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Enhancing the Security of Mobile Healthcare

29 Oct 2015 by Bob Violino

The threat scenario in today’s healthcare market is enough to make a security executive feel sick. Hospitals, clinics, practices and other facilities are facing a growing number of vulnerabilities as they try to maintain a high level of services to patients and their families.

Cybersecurity in the connected device era

Four-fifths of executives at U.S. healthcare providers and payers say their IT infrastructure has been compromised by cyberattacks, according to a 2015 survey of 223 healthcare executives conducted by Forbes Insights for consulting firm KPMG.

At the core of the rising risk to healthcare organizations is the richness and uniqueness of the information that health plans, doctors, hospitals and other providers handle, the report says. Apart from typical financial fraud, it says, there’s also the possibility of medical insurance fraud or attacks on computer-controlled medical devices.

Indeed, one of the biggest security challenges in the sector is that a huge and growing number of connected devices are carrying patient information and other sensitive data. This includes not only smartphones, tablets and laptops, but health monitors that can be potential sources of a security breach. And the connected device scenario adds to an already complex technology environment in the industry.

"The rapid digitization of the healthcare industry, when combined with the value of the data at hand, has led to a massive increase in the number of targeted attacks against the sector," says Carl Leonard, Raytheon/Websense principal security analyst.

"While the finance and retail sectors have long honed their cyber defenses, our research illustrates that healthcare organizations must quickly advance their security posture to meet the challenges inherent in the digital economy — before it becomes the primary source of stolen personal information."

The most vulnerable industry

The Raytheon/Websense Security Labs 2015 Healthcare Drill-Down Report, released in September 2015, shows that healthcare is highly targeted and increasingly vulnerable, “as the next wave of connected devices hits.”

Among the top findings of the Raytheon/Websense report are that the healthcare industry sees 340% more security incidents and attacks than the average industry and, as a result is more likely to be impacted by data theft.

Medical information is 10 times more valuable on the black market, the study notes, making healthcare a major target for cyber criminals. And the proliferation of electronic health records “creates a data-heavy environment, while networks comprising thousands of providers present an enormous attack surface,” the report says.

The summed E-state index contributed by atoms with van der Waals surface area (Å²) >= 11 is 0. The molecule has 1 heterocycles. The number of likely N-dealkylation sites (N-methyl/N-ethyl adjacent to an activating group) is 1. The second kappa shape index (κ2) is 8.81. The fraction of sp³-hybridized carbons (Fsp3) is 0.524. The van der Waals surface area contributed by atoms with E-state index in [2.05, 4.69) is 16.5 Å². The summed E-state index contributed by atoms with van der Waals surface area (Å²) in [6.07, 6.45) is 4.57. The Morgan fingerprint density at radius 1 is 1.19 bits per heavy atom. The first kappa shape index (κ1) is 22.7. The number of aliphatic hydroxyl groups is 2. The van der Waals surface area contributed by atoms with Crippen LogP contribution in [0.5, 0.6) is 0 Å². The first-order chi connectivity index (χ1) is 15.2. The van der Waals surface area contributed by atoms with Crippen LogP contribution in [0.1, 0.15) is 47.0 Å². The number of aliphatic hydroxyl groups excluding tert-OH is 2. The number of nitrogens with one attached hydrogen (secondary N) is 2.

One in every 600 attacks in the healthcare sector involve advanced malware, according to the study.

Smart mobile security

Mobile security technologies on the market such as enterprise mobility management and mobile device management systems can certainly help, especially if they don’t interfere with workflow and the experiences of end users.

According to a report by Forrester Research, “Top 11 Trends S&R Pros Should Watch: 2015” (July 2015), “as you refine your mobile security strategy, incorporate content creation and collaboration and secure network gateway product road maps into your decision-making process. What matters to your employees isn’t the security of the solution but the improvements that can be made in efficiency, user experience and workflow. Look for mobile security and content enablement vendors that deliver on these employee requirements while simultaneously adding security value to the mix.”

Examining security weaknesses

Healthcare companies can take other steps toward building a robust mobile security strategy, including conducting a comprehensive security assessment of their environment.

Given the rapidly increasing number of mobile devices and medical equipment, one of the top priorities should be taking account of these devices and their security status as accurately as possible, so that nothing is slipping through the cracks.

Health organizations should make ample use of data encryption tools, which can protect data even if devices fall into the wrong hands. Given the amount of patient information (or protected health information), and other sensitive data stored on mobile devices and the high risk of data leakage, encryption should never be an afterthought.

This becomes all the more important as more organizations deploy electronic health records and launch Bring-Your-Own-Device (BYOD) programs that bring even more devices into the workplace. Encryption should be applied to data that’s stored locally on devices and when it’s sent from one device to another.

And while technology is a vital part of the security strategy, healthcare organizations must not forget about the importance of having strong security and privacy policies in place.

There’s more than creating written policies and procedures that take into account the emerging mobile technologies. Companies also need to train medical and administrative staff, as well as management in the proper and secure use of connected devices and other technologies that they are using on an everyday basis.

Find answers to your pressing security questions and discover background information that will help you make a well-informed decision. Get in touch with Insight at 1.800.INSIGHT.